tech2 News Staff Aug 19, 2018 09:28:40 IST
Kerala is currently experiencing its worst floods in almost hundred years. Close to two and a half lakh people have been displaced and some 324 people have lost their lives. While local authorities, rescue forces and many other people around the world are trying to help the people in the city in any way they can, some are, sadly, using this is an opportunity to spread misinformation.
Some hours ago, fake news surrounding the fate of the ancient Mullaperiyar Dam in Kerala surfaced on social media, creating panic among people.
Responding to the same, the Chief Minister of Kerala has now tweeted, alerting people to only rely on official sources.
Abstain from spreading misinformation on whatsapp & social media networks. Many rumours & fake news are surfacing. Listen for official announcements. Follow the CMO handles in Twitter & FB; FB pages of Ministers, District Collectors, Kerala Police & Fire force. #KeralaFloods2018
— CMO Kerala (@CMOKerala) August 16, 2018
News18 also reported water resources secretary Tinku Biswal as saying, "Rumours are being spread in social media sites like WhatsApp, Facebook, etc., that the Mullaperiyar Dam has developed some cracks. This rumour is completely baseless and the Dam has not developed any cracks as alleged."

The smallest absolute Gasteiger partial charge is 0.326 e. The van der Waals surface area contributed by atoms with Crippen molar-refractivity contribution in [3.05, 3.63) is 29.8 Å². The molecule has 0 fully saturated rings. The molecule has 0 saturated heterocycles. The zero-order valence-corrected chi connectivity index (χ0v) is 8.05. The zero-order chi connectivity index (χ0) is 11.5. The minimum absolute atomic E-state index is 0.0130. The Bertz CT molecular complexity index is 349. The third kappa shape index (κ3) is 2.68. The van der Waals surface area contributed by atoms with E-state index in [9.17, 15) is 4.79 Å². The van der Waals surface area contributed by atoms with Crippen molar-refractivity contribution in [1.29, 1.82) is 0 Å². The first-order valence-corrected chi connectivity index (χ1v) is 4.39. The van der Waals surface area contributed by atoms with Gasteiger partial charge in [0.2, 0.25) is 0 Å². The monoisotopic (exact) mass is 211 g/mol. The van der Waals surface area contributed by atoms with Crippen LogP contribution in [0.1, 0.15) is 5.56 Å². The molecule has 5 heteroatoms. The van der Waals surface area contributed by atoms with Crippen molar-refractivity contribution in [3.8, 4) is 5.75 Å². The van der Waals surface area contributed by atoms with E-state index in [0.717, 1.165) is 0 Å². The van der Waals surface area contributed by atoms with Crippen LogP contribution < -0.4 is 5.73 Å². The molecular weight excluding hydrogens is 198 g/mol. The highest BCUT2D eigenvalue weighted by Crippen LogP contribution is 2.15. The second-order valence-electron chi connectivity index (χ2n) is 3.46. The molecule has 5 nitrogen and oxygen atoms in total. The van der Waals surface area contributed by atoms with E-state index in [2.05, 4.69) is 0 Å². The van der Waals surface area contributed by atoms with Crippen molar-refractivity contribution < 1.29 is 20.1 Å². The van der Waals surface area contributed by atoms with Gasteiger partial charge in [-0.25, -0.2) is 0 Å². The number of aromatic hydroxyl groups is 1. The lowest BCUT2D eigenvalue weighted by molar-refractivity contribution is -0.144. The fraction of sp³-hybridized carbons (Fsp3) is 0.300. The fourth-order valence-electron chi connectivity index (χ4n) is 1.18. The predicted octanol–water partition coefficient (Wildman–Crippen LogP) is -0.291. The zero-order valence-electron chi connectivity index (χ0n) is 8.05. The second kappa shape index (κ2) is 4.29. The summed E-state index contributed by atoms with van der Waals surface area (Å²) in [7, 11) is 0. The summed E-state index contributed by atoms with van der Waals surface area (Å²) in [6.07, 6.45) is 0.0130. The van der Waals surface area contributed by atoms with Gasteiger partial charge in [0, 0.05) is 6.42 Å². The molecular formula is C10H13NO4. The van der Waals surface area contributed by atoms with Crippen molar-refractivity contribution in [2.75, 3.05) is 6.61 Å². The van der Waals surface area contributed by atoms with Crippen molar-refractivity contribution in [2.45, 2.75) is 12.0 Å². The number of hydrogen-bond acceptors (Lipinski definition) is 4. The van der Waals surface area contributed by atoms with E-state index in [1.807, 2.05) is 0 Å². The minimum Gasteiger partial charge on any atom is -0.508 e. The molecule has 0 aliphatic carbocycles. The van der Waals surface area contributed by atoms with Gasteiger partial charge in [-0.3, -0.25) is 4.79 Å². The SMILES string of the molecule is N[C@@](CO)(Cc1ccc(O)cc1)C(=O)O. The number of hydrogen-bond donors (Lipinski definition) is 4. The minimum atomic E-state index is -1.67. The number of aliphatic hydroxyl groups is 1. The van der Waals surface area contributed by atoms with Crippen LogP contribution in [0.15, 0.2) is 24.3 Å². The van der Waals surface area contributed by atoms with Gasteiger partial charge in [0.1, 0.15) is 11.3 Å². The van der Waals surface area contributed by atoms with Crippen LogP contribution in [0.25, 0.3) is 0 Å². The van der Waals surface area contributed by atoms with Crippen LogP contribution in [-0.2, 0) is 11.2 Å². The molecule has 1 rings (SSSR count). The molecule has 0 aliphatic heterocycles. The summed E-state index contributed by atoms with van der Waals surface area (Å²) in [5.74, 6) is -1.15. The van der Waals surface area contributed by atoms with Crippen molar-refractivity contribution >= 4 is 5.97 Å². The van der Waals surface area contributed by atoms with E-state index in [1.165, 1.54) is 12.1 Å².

Idukki District Collector Jeevan Babu told The Better India, “All the news about the safety of the dam is absolutely baseless and unfounded, and I wish to state that there are no such issues at all. The state government has now decided to take action against all those who spread fake news.”
Meanwhile, QKopy, a Kozhikode-based social networking app is helping the city traffic police to manage the traffic as most of the roads are inundated in the city, reports Business Standard. The app is available on both iPhone and Android and works based on the telephone number of the user. Basically, it’s a crowdsourced platform, which is aimed at providing real-time updates of the city, and traffic police are using the app to generate awareness, issue directions on which route to use and offer regular updates.
While we're all aware of how much we're struggling to deal with the menace of fake news, this is really the time when we all pull up our socks and just say no to forwarding any news or information that comes to us from an unofficial source.
Stay safe and stay smart!
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